A beefy angle grinder that provides a no-lock multi-grip paddle switch for user control and comfort. It is equipped with a two-position vibration control side handle, making it less strenuous to operate.



#2. Makita GA5020Y 5-Inch Angle Grinder with Super Joint System

A grinder that can do anything. Powerful, durable and easy to use. Redesigned to reduced operator fatigue.



#1. Metabo WP9-115 Quick 8.5 Amp 10,500 rpm Angle Grinder with Non-locking Paddle Switch, 4 1/2

The most used angle grinder by our members. Ergonomically designed with integrated non-locking paddle switch for increased safety and more comfort, the fastest wheel change system available, and a tool-free quick-positioning guard that allows for fast change-over from grinding to cutting.



This post may contain affiliate links. Please read our disclosure for more info.

Recommended Content


  • Mathieu Leroux says:

    I’m surprised the Walter brand hasn’t made it on the list… It would outlast any one of these in a heartbeat. Only downside is the pricing. But fantastic product.

  • coupeute says:

    I have used a disc grinder every day for decades. When I had a Makita, it had a thermo switch and would shut off when ever it would over heat. Went to a Borsch. Tough unit but like most German engineered stuff, there are always little things that would fail and be difficult and time consuming to replace. Constantly replacing brushes, power leads and on/off switches. Only last week I purchased a new Borsch like the #3 one listed. I really like the variable speed feature.

  • Metal Monkey says:

    I second the Walters Brand recommendation. Dewalt is homeowner quality and life span. Makita have been good performers and were my go to angle grinder (go to as in every 2-3 years replace). I finally broke down, opened my Scotchman’s wallet and bought a Walter Angle Grinder. It set a new standard and appreciation for grinders. Balance, vibration dampening, smoothness, power, and build quality are outstanding. I will never buy anything else. It is that much of a playing field. That was over 5 years ago. I have since changed out every grinder in my shop to Walters. They are tough and they last. My guys do not complain about vibration and forearm and hand fatigue (as much….. hey they are still employees)

  • murrmac says:

    Walter grinders are simply rebadged Metabo’s. … I have a 5″ Metabo on which the bevel cog has worn so much that it doesn’t function any longer. Easily fixed, I know.

    My Bosch (sic) 4 1/2″ grinder has had more use and abuse than any tool should experience, and it has never ever let me down.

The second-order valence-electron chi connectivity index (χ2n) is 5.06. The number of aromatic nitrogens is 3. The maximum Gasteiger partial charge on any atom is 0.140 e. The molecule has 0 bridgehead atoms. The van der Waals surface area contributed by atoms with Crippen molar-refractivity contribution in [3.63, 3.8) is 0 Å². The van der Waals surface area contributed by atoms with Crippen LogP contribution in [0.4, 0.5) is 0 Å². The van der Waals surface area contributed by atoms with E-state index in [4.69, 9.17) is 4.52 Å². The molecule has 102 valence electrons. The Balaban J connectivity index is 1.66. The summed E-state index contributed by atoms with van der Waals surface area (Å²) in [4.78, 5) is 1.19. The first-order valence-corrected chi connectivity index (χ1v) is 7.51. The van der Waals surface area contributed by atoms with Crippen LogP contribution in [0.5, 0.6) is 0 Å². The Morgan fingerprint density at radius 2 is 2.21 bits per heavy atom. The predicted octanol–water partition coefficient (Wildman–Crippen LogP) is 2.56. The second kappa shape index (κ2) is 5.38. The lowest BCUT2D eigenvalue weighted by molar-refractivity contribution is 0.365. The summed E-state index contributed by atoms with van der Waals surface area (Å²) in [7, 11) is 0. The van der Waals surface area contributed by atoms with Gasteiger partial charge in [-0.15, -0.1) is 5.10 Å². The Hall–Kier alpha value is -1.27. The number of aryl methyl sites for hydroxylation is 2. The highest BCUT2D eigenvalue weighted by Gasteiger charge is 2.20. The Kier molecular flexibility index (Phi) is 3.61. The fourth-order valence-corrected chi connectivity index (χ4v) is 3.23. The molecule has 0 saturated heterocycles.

Bosch for me, every time.

  • 4kinetic says:

    If you need to get into tight areas or crevasses the Metabo “flat-head” grinders are nice. I have been using a Metabo WEF 9-125 for a couple of years and I have been very pleased with it.

  • deadbunny says:

    been using my old BD paddle switch for over 30 years ,abused it mercilessly still going strong,about the same as dewalt i think

  • fuzzy says:

    I’m just a hobbyist so some of you guys will put as many work hours on a grinder in a week, as I would in a year or more. But I have to stick in my two-cents’-worth for the under-$20 Harbor Freight angle grinder. It has all the features you list as desirable, except vibration-reducing handles, and when you get it, you have to open up the gearhead and make sure there’s grease in there – mine contained about a quarter-teaspoonful of something like roofing tar.

    Cheap, yes. So you use it until it stops working (btw, they give you an extra set of brushes with it) and then toss it. I’ve been surprised at how long the HF stuff lasts. But like I wrote, I’m not a pro so my observations may not be 100% applicable.

  • Bigblue says:

    Admittedly, Im a bosch fanboy and always have been. But when it comes to angle grinders……. Makita is my go to. Tough as nails and can take donkeys abuse.

  • Metal Man says:

    Fein Power tools Makes the best ones in my opinion. extremely durable and operator friendly.

  • Larry Schweitzer says:

    Makita has been very good, durable, atands up to employee abuse. DeWalt tools are highly variable and haven’t lasted in the shop.

Leave a Reply